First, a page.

Press Roundup Tuesday 22 September 2009

By Press Office
September 22, 2009

A selection of stories from today's press and other media that relate to Ekklesia's work, produced daily by James Vincent and covering papers such as The Times, Daily Telegraph, Independent and Guardian.

Life & Death

Sierra Leone facing 'human rights emergency', says Amnesty International
Amnesty International is warning of a "human rights emergency" in Sierra Leone, which has one of the highest maternal and child mortality rates in the world. One in eight women in the west African country risk dying during pregnancy or childbirth, compared with one in 4,500 in the developed world, an Amnesty report says.

David Cameron: Assisted dying is a danger to our society
David Cameron has condemned the decriminalisation of assisted suicide and warned that helping the terminally ill to die is 'dangerous for society'.

Comment: It’s my life and I demand to end it when I want
Seventy years ago Sigmund Freud’s doctor helped him to die. Now more and more of us want that same final choice.

Comment: Is Keir Starmer exceeding his authority over assisted suicide?
Time was when the Director of Public Prosecutions was a figure who operated in the greatest secrecy.

Comment: Jeremy Laurance: Should it be a crime to help someone end their life?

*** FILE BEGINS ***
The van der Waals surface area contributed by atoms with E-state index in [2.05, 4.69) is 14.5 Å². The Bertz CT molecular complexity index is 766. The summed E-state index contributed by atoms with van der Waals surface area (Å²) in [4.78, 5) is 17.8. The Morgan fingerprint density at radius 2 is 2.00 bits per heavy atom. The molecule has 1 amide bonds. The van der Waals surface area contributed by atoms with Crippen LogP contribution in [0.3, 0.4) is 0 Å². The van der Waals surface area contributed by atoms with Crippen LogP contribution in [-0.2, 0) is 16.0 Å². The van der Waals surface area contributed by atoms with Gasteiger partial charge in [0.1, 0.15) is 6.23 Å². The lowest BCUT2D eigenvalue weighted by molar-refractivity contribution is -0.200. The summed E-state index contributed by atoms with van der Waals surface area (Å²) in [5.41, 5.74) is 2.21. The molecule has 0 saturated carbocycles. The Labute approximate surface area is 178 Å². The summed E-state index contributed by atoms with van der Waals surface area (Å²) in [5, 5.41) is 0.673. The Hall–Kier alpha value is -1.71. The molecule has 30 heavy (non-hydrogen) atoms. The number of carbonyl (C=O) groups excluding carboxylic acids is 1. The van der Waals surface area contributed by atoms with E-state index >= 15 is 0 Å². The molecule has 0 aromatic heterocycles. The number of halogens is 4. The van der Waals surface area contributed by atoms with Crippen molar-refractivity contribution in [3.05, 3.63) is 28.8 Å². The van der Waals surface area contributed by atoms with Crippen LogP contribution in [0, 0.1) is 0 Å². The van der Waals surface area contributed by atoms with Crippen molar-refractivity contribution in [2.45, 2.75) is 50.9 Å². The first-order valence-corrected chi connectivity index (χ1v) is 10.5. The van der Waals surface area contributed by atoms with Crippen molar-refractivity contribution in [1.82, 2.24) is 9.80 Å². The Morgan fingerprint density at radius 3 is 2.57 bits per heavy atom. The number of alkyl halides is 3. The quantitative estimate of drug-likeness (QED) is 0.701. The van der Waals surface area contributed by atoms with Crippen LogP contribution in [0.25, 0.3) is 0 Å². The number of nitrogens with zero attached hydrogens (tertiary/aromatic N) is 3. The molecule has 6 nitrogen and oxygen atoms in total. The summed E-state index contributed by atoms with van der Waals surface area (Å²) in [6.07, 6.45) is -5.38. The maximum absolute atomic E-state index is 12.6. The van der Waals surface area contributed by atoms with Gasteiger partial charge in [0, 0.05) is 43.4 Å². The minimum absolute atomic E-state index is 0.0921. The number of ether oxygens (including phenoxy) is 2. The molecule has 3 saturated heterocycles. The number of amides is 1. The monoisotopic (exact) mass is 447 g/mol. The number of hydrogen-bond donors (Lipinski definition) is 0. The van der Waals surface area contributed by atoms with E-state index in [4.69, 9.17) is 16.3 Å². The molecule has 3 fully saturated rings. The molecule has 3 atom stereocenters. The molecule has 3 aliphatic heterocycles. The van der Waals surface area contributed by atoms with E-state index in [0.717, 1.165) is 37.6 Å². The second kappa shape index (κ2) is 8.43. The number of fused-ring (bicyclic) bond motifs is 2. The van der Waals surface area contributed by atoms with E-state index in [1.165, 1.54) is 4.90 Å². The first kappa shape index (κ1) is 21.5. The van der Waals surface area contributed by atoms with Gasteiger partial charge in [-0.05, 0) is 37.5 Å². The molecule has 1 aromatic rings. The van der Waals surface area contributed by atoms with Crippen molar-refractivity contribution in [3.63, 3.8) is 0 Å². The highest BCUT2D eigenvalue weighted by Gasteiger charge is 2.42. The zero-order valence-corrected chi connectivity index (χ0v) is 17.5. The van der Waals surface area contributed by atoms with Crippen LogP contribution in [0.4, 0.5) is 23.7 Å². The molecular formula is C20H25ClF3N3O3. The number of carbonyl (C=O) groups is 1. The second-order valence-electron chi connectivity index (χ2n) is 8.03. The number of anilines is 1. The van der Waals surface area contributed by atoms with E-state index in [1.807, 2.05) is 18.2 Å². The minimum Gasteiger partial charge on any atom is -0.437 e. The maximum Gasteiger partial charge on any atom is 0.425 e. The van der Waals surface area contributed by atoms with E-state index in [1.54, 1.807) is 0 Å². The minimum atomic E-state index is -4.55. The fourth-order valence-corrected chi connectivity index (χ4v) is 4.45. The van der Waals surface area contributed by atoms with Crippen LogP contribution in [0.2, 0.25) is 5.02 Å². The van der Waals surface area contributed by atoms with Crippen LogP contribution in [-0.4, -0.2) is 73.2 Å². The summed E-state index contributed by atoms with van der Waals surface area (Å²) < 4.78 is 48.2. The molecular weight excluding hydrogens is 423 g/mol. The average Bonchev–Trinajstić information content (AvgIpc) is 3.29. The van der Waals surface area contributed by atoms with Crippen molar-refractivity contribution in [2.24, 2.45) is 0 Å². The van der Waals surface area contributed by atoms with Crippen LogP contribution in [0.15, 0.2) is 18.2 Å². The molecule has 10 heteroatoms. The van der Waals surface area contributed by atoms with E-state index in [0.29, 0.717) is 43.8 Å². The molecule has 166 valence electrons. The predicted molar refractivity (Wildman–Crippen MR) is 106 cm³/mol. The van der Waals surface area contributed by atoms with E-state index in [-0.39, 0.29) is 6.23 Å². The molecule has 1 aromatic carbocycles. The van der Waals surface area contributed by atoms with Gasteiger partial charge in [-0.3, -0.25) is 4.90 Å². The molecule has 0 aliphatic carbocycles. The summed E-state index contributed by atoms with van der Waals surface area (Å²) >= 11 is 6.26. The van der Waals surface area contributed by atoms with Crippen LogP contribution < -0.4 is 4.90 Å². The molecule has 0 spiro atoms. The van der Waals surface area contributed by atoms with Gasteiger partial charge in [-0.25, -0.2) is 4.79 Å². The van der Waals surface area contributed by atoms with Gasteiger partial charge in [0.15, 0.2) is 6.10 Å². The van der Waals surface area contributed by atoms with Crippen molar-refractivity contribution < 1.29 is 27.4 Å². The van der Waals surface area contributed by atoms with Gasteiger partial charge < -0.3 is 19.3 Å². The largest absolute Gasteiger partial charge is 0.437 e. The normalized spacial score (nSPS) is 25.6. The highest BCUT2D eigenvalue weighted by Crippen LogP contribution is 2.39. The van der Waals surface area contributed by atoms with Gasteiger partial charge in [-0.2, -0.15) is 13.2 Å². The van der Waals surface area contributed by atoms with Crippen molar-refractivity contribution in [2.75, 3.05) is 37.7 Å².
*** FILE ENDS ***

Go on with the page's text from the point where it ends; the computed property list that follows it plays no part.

Our cheery subject for today is suicide. Some years ago, a family friend took her own life. She was the widow of a doctor, with no children, in her 80s, and starting to become increasingly infirm, though she wasn't suffering from any terminal illness.

Comment: Call to stop relaxation of assisted suicide rules amid questions about Lord Phillips' role
Plans to relax the laws on assisted suicide have been thrown into doubt after a group of lawyers questioned the role of Lord Phillips of Worth Matravers, Britain’s most senior judge.

Economy & Politics

Lib Dem £1m home levy 'to help low paid'
Owners of houses worth more than £1 million should pay an additional tax worth an average of £4,000, the Liberal Democrats announced yesterday.

Gordon Brown's plan for Chinese to put world economy back in balance
Gordon Brown is to set out proposals at the G20 this week aimed at boosting Chinese consumer demand and ending the global economy's reliance on the American shopper.

Comment: We can’t afford the moral high ground
In tough economic times, Britain cannot be too picky about whom it does business with.

Comment: A deathbed conversion will do. It's now or never for PR
If Labour has any shred of will left to regain the high ground from such depths, it will deliver a vote on electoral reform.

Peace & War

Army draws up plan to send 1,000 more troops to Afghanistan
Britain is making plans to send up to 1,000 extra troops to Afghanistan to meet the call for reinforcements made by the US commander in Kabul.

Lib Dems call for an end to war in Afghanistan
The Liberal Democrats will become the first major political party to call for an end to Britain's war in Afghanistan.

US plays down hopes of ending deadlock on Middle East